Home Hotels One City Says Daily Hotel Housekeeping Will Again Be Standard Practice

One City Says Daily Hotel Housekeeping Will Again Be Standard Practice

by SharonKurheg

When COVID initially hit, few people were staying at hotels. At first, most were at home, either on their own volition or because of lockdowns. When things started to get better, some looked at ways to get away but still have some degree of separation. That’s how we wound up going on a whole lot of road trips and having a change of heart about Airbnbs.

But then things started to get better and people were once again flying (even now, I smile when I remember Joe’s anecdotal, 100% foolproof way of knowing that people were traveling again) and staying at hotels.

Even when the pandemic started to improve, there were still changes at hotels. For example, daily housekeeping in hotels – making the bed, removing the trash, replacing the towels, etc. – frequently went by the wayside.

The reasoning for housekeeping services decreasing so substantially varies, and, of course, it depends on who you ask. But you typically hear:

  • They can’t hire enough housekeepers due to The Great Resignation (Me: Depending on where you look, hotel housekeepers’ pay appears to average anywhere from $10.68 to $11.56 to $13.71 per hour. That’s no living wage! Pay them well and don’t treat them like dirt, and “not being able to find anyone who wants to work” wouldn’t be a problem)
  • Guests don’t want housekeeping services (Me: True, a few probably would prefer their privacy. I think more would appreciate it if their overflowing trash can was emptied on a consistent basis)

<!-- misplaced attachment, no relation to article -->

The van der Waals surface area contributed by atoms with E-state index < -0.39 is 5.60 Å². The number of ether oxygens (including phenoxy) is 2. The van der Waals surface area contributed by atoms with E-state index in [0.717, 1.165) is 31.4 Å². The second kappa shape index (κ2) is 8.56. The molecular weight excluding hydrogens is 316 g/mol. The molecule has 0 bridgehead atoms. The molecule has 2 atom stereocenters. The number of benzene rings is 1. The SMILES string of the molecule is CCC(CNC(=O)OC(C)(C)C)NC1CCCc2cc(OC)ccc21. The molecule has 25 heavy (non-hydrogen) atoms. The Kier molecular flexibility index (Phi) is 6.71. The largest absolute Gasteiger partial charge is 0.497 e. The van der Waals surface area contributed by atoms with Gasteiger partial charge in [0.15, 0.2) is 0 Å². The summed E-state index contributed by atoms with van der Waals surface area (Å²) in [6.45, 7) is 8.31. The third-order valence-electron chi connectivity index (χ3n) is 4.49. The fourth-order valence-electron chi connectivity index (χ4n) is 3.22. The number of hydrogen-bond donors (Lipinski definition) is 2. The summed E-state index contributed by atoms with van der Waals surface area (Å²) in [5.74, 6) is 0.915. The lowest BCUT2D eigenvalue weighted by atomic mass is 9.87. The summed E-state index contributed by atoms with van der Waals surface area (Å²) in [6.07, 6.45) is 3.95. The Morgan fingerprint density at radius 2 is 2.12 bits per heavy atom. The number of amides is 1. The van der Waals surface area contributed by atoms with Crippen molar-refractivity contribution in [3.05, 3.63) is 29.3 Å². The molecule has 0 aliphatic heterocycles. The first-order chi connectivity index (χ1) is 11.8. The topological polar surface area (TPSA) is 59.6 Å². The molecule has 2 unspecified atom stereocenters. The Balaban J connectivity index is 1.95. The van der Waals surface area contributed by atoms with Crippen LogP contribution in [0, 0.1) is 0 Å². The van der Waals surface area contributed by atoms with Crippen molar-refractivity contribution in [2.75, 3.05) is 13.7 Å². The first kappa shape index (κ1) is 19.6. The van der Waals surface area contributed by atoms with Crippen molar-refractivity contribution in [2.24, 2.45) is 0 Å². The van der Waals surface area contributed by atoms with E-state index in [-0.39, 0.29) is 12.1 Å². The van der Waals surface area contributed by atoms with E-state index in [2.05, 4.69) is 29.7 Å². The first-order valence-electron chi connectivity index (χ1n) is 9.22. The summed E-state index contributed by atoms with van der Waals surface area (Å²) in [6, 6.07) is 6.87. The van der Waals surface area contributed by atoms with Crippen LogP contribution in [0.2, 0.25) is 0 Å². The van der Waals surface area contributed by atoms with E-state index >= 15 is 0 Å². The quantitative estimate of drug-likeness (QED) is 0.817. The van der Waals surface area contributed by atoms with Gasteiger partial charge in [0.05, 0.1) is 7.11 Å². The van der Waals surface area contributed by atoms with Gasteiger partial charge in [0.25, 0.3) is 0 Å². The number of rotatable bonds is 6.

• It’s cheaper to not offer housekeeping every single day ([*cough*] Me: Bingo! [*cough*])

Meanwhile, in the 10-12 or so hotels I’ve been in since the pandemic started, housekeeping services have been very inconsistent. A total of one hotel still gave daily housekeeping. Some others came some days but not others, with no rhyme or season (I’m not saying a pattern like every other day. I mean 2 days in a row, then 1 day not, then again on the 4th day). Still others offered nothing until you stayed for “X” amount of days. And at least one hotel didn’t even seem to know what counted as housekeeping.

Anyway, our experiences set aside, there’s some good news out of California, where Los Angeles has declared daily room cleanings will be standard practice for hotels.

This is thanks to a new ordinance called the “Hotel Worker Protection Initiative,” which was recently approved by the Los Angeles City Council. The measure was backed by Unite Here Local 11, a labor union that represents roughly 32,000 hospitality workers throughout Southern California and Arizona.

In addition to making daily room cleaning a requirement, the initiative includes various protections around fair compensation (there, ya see?), minimum wage laws, as well as measures to keep hotel workers safe (for example, panic buttons – which, HELLO, we wrote about 3 years ago and they’re STILL not everywhere???).

A final hearing for the ordinance is scheduled for June 28th and the new rules should go into effect about a month after that.

Feature Photo (cropped): Hotel du Vin & Bistro / flickr / CC BY-ND 2.0

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1 comment

StAugustine June 28, 2022 - 7:31 pm

Just got back from Disney Fort Wilderness cabins. Housekeeping came every other day, empited the two trash cans and took the tip.


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